What I’ve been reading this week, 8 June 2019
It’s been an interesting week for online outdoor writing, skewed heavily by the UKWildCamp controversy – but I’ve picked up a few other nuggets on long-distance backpacking, mountaineering, environment and more.
Why are thru-hikers already in the High Sierra? – I follow a couple of PCT hashtags on Instagram, and I’ve found some of the photos from the Sierra Nevada this year extraordinary. Here’s Andrew Skurka’s take: ‘Why are thru-hikers pushing through the High Sierra already? Heck, it’s still ski season up there!’
Why I prefer hiking to biking – this is a fantastic (and very funny) blog post from Mark Horrell on why he continues to torture himself with cycling holidays. It’s also a good teaser for his new book, Feet and Wheels to Chimborazo, which is available to pre-order now.
“Death, Carnage, Chaos”: Analysing the 2019 Himalayan Climbing Season – for an informed view of what’s been going on in the Himalayas this year, this article by Ash Routen is well worth your time.
The End of the Road – Stuart comes to a difficult decision after cutting his Cape Wrath Trail short: ‘It’s hard to admit, but I’m just not cut out for this thing that I think I want to do.’
The UKWildCamp uproar and its aftermath has occupied a fair chunk of my time since Phoebe’s original Guardian article went viral, so I think it deserves its own section in my reading list this week…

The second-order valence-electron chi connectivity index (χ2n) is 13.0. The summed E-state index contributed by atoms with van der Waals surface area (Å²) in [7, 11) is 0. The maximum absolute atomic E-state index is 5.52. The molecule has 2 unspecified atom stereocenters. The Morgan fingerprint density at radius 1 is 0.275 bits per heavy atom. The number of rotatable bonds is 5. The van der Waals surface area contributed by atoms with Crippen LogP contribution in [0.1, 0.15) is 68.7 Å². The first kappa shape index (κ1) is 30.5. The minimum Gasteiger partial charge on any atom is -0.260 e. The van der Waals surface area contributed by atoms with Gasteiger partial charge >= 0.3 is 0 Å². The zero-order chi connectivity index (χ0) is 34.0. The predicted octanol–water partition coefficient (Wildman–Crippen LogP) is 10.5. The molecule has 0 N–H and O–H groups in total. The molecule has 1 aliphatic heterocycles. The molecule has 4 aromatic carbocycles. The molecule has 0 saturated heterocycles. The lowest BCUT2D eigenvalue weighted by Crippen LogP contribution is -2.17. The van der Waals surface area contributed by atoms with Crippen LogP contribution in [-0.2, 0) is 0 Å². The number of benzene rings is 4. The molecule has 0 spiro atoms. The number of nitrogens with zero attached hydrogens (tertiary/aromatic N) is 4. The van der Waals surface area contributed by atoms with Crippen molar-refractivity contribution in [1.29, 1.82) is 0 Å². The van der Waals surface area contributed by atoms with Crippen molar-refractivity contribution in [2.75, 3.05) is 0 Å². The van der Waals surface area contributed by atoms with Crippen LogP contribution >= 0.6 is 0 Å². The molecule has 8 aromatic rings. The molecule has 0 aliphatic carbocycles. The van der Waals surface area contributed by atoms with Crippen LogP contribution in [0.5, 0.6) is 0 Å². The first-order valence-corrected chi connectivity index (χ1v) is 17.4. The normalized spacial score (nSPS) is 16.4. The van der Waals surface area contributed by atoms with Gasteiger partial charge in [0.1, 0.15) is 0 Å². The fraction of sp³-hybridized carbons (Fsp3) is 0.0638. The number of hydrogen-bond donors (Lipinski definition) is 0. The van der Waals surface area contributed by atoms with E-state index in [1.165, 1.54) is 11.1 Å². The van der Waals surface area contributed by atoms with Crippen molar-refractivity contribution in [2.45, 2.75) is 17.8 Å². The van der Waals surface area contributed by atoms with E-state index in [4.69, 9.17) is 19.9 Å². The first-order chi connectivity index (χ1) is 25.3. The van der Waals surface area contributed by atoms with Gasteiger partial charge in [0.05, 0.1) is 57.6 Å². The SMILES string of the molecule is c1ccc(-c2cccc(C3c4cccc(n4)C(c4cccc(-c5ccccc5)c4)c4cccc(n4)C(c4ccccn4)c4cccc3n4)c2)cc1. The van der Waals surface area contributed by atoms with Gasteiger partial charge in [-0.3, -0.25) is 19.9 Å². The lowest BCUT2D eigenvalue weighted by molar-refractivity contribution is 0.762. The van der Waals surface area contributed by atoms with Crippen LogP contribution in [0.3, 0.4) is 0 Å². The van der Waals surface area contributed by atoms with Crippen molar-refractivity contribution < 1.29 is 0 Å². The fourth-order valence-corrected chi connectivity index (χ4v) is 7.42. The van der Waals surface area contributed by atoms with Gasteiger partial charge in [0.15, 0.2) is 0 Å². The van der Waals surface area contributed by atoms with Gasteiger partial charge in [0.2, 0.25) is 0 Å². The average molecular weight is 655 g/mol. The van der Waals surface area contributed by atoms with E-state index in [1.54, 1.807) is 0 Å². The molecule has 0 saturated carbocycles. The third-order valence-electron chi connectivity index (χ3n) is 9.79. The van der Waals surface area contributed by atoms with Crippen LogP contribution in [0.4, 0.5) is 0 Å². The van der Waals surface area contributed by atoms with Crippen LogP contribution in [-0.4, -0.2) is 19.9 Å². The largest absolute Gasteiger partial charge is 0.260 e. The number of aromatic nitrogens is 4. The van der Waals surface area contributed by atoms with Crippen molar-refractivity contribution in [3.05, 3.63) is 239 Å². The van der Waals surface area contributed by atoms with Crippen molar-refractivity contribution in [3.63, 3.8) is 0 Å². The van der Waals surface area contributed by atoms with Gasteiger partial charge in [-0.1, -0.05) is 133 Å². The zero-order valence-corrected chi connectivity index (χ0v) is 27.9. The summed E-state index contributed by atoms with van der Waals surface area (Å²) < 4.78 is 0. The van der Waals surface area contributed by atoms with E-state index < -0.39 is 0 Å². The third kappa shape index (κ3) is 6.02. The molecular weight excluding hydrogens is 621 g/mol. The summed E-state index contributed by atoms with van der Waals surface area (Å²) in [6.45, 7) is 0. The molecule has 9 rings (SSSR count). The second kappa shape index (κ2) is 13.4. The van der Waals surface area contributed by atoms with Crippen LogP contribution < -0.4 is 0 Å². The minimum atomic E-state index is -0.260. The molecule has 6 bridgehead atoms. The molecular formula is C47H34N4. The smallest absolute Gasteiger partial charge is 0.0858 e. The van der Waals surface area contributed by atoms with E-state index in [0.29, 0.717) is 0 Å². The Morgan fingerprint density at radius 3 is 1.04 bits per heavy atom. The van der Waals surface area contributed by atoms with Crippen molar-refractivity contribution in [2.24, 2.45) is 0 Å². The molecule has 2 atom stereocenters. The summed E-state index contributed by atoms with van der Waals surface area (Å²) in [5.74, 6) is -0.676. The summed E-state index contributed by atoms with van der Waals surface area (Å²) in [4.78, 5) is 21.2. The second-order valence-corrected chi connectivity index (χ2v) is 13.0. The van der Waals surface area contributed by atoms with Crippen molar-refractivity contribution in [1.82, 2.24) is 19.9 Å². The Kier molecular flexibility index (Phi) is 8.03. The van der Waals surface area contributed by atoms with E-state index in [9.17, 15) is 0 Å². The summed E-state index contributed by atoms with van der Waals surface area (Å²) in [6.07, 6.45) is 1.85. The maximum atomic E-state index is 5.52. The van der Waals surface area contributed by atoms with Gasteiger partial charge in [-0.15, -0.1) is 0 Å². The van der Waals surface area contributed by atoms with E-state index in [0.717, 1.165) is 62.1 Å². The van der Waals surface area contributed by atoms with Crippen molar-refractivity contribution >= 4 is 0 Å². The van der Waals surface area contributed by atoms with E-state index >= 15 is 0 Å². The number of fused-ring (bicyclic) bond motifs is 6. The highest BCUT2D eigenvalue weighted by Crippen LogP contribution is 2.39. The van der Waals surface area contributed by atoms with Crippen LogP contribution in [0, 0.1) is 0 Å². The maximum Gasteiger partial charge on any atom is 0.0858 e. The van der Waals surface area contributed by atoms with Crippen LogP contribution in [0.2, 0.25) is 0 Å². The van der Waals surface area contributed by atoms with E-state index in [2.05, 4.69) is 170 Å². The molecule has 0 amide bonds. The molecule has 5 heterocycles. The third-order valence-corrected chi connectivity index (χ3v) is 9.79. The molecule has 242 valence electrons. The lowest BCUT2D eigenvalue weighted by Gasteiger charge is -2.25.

Wild camping by permission of the government? – Chris Townsend’s excellent blog post.
DEFRA funding bid to make wild campers pay to use national parks – Dave Mycroft at MyOutdoors played a key role in investigating and fighting the scheme. This is his main news story about it.
Wild about camping – a humorous look at the debacle from John Burns. I like his ‘outdoor price list’…
BMC statement: Wild camping backlash – the BMC’s statement, made after the scheme had collapsed.
Wild camping – is it time for a conversation? – I agree with the thrust of this. Now that it’s clear that wild camping in England and Wales has come to the government’s attention as a potential cash cow, we need a conversation about how it should be defined and defended.
Hunt launched across northwest Scotland to help save one of UK’s rarest bumblebees – I had never heard of the Great Yellow bumblebee. This serves to underline how many under-the-radar species are at risk from environmental catastrophe; it isn’t just the impressive or charismatic species.
OPINION: It’s Time to Go Beyond ‘Wilderness’ – so much in this opinion piece on environment and wild land made me shake my head. As David Lintern wrote on Twitter, ‘A caricature that literally no-one I know in the environmental or outdoor sector would recognise or conform to’. I am a huge fan of the broad range of quality pieces UKH have been publishing over the last couple of years, but this is a bad take.